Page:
“Emma Goldman and Alexander Berkman,” J. Edgar Hoover wrote while they were in prison awaiting deportation hearings, “are, beyond doubt, two of the most dangerous anarchists in this country and return to the community will result in undue harm.”
In exile, Emma and Sasha journeyed to the new Soviet Union, where as anarchists they saw not a utopia but a repressive authoritarian state. Their criticisms of the Communist country shocked and dismayed many on the left.
Berkman spent his last years in France. With his health in decline, he attempted suicide but botched that as well. (He had planned but failed to commit suicide while in prison for the Frick attack.) He lingered for days before succumbing to his self-inflicted wounds. Emma was with him when he died in 1936.
Abroad, Emma continued to lecture, living in London and then in Toronto, where she died in 1940 at the age of 70. She was buried in Waldheim Cemetery, in Chicago, where many other anarchists of her era are also interred.
While rich in detail and personalities, Sasha and Emma suffers at times from too many characters and too many details. Sasha’s day-to-day reports on his failing health, for example, seem excessive.
But as I read on, I found myself increasingly absorbed not only by Sasha’s and Emma’s revolutionary and romantic associations but also by their times, and by parallels — not stated but implicit — to our own. For example, Berkman was among the hordes of protesters at Rockefeller’s Standard Oil building in New York expressing solidarity with the 1914 workers striking against John D. Rockefeller’s Colorado mines. Rockefeller had claimed the unions were depriving citizens of “the right to work.” A National Guard “massacre” of miners at Ludlow, Col., resulted in many deaths.
I was struck, too, by actions and consequences of anarchists a century ago and of the Weather Underground during the 1960s, the most prominent recent violent anarchist group in America and subject of a recent failed play by renowned playwright David Mamet. Both groups claimed virtue in killing. Both saw the bombs they were making accidentally explode before their time, killing some of their own.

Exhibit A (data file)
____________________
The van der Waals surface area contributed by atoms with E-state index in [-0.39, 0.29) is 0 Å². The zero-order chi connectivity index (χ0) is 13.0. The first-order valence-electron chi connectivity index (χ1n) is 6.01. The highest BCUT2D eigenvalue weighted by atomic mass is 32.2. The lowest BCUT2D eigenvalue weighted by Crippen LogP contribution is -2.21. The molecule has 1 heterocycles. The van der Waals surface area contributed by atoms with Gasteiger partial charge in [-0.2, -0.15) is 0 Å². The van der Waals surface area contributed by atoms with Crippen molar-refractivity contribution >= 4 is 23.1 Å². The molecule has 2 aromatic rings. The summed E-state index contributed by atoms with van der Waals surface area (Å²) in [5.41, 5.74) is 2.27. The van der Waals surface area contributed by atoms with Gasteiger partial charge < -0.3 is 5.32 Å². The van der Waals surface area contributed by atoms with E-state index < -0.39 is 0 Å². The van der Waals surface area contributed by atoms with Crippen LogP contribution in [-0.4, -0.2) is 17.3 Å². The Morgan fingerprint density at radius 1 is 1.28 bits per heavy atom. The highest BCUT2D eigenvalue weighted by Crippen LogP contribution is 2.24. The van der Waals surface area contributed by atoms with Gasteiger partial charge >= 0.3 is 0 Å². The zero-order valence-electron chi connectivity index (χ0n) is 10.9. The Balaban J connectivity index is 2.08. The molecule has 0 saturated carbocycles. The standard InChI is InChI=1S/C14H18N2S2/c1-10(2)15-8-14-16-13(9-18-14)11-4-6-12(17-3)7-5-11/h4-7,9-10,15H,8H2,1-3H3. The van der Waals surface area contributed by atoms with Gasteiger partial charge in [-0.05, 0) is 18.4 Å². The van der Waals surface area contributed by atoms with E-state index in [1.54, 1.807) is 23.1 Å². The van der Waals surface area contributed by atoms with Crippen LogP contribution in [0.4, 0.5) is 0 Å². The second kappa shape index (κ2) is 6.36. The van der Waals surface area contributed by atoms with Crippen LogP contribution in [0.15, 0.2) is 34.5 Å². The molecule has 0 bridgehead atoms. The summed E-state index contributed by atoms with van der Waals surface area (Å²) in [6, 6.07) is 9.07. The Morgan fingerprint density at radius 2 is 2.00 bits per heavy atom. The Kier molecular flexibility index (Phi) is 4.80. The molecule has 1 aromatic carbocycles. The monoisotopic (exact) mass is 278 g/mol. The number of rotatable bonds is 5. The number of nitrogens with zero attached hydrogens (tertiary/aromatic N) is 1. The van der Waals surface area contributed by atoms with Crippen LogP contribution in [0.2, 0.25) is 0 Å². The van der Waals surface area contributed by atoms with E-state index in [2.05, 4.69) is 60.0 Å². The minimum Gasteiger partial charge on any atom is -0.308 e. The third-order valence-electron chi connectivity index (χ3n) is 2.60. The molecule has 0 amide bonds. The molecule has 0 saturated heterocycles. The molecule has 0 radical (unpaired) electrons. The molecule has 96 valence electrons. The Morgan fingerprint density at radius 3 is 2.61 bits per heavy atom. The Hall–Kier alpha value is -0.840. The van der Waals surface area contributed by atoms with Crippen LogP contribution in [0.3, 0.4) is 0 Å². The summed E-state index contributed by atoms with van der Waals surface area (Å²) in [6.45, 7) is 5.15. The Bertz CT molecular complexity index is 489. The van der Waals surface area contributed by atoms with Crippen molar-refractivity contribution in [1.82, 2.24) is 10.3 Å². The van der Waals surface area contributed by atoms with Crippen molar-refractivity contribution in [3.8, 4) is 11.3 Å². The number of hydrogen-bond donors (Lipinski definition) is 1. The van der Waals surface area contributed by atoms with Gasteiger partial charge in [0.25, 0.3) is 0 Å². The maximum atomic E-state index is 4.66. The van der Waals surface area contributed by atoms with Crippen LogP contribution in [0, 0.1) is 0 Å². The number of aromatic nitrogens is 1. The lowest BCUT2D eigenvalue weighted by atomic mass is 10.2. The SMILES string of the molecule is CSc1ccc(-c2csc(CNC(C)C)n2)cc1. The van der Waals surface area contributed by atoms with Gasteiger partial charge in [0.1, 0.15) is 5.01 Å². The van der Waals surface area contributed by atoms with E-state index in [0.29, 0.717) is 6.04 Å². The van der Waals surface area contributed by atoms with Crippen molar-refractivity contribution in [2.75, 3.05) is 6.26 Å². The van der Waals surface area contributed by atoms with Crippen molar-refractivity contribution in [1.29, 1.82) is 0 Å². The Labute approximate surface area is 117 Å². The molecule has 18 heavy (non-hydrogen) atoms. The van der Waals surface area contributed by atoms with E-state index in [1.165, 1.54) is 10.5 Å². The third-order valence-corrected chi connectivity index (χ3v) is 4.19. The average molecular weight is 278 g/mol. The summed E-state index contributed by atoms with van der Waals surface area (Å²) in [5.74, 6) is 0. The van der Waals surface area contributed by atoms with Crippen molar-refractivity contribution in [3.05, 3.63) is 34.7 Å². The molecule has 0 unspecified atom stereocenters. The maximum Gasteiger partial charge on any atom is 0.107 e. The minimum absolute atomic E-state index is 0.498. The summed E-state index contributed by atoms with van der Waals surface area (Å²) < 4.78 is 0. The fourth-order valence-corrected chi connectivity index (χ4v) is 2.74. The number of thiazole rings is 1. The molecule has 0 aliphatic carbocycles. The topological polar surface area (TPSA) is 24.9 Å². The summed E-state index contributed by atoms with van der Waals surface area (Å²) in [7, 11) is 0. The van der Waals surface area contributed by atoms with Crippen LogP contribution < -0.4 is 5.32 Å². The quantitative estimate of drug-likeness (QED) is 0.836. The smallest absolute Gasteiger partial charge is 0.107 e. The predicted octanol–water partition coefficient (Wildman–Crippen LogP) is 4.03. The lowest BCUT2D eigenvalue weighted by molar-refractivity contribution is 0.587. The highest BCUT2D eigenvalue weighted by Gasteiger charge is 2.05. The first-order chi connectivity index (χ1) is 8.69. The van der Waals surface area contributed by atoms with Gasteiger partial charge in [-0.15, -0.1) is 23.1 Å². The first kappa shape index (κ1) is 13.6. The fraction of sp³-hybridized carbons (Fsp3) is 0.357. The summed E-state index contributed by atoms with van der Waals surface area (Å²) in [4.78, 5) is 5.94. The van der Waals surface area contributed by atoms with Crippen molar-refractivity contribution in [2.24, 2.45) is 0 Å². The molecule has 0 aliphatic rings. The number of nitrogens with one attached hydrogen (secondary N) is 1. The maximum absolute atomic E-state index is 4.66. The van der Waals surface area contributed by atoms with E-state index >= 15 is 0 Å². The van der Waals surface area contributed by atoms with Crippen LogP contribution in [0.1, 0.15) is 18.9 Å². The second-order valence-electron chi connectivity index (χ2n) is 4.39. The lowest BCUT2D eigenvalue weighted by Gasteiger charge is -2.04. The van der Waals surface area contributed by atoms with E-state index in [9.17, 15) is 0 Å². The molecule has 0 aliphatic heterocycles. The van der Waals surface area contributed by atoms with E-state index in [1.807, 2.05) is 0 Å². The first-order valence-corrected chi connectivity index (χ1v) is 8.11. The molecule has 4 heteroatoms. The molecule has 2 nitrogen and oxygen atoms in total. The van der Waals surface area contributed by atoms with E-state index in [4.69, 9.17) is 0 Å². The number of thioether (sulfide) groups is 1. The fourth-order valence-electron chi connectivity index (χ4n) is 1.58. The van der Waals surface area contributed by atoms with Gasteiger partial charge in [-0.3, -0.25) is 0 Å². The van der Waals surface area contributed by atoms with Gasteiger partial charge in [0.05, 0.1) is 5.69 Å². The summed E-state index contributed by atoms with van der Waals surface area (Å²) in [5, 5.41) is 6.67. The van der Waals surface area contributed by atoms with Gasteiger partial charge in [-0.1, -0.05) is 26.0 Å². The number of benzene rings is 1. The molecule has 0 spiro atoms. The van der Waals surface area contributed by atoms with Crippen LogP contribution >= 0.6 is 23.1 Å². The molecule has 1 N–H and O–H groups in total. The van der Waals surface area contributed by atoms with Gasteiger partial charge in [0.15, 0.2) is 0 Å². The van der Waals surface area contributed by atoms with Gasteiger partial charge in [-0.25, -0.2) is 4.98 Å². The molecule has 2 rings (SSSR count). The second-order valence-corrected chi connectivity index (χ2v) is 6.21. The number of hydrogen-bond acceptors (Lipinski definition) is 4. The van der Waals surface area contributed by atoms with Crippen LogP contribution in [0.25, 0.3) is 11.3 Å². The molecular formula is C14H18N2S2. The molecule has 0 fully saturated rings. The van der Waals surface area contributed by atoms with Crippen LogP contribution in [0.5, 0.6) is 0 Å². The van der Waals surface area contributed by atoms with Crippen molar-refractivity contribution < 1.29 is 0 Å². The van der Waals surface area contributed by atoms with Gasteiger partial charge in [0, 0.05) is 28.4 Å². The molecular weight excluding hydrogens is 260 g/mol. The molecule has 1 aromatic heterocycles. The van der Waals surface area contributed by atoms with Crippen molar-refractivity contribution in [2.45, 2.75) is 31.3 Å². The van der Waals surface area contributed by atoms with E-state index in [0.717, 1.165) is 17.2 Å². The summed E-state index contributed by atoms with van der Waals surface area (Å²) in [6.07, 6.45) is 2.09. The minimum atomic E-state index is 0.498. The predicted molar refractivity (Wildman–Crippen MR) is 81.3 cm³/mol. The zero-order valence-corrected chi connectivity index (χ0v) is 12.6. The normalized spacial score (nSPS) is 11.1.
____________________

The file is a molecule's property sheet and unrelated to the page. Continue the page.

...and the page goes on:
I thought, too, of Bernardine Dohrn and Bill Ayers, members of the Weather Underground and fugitives for 11 years before turning themselves in to authorities. Ayers, married to Dohrn, became a leading figure in Chicago’s educational reform scene and a footnote to the 2008 presidential campaign when his association with Barack Obama was raised. Dohrn founded and directed a Northwestern University legal institute dedicated to the cause of juvenile justice. She once told me that she also coached her son’s Little League team.
Sasha and Emma never made the jump from revolutionaries to reformers. Their story is one for their times but perhaps not for ours. Nonetheless, who says history has to be relentlessly relevant? It is perhaps enough to know that there are always causes, however far-fetched or futile they may seem, for which men and women, foolishly or courageously, live and die.
Eugene L. Meyer is an author, magazine editor and former Washington Post reporter and editor who covered antiwar activists — radical and mainstream — in the 1960s and early 1970s.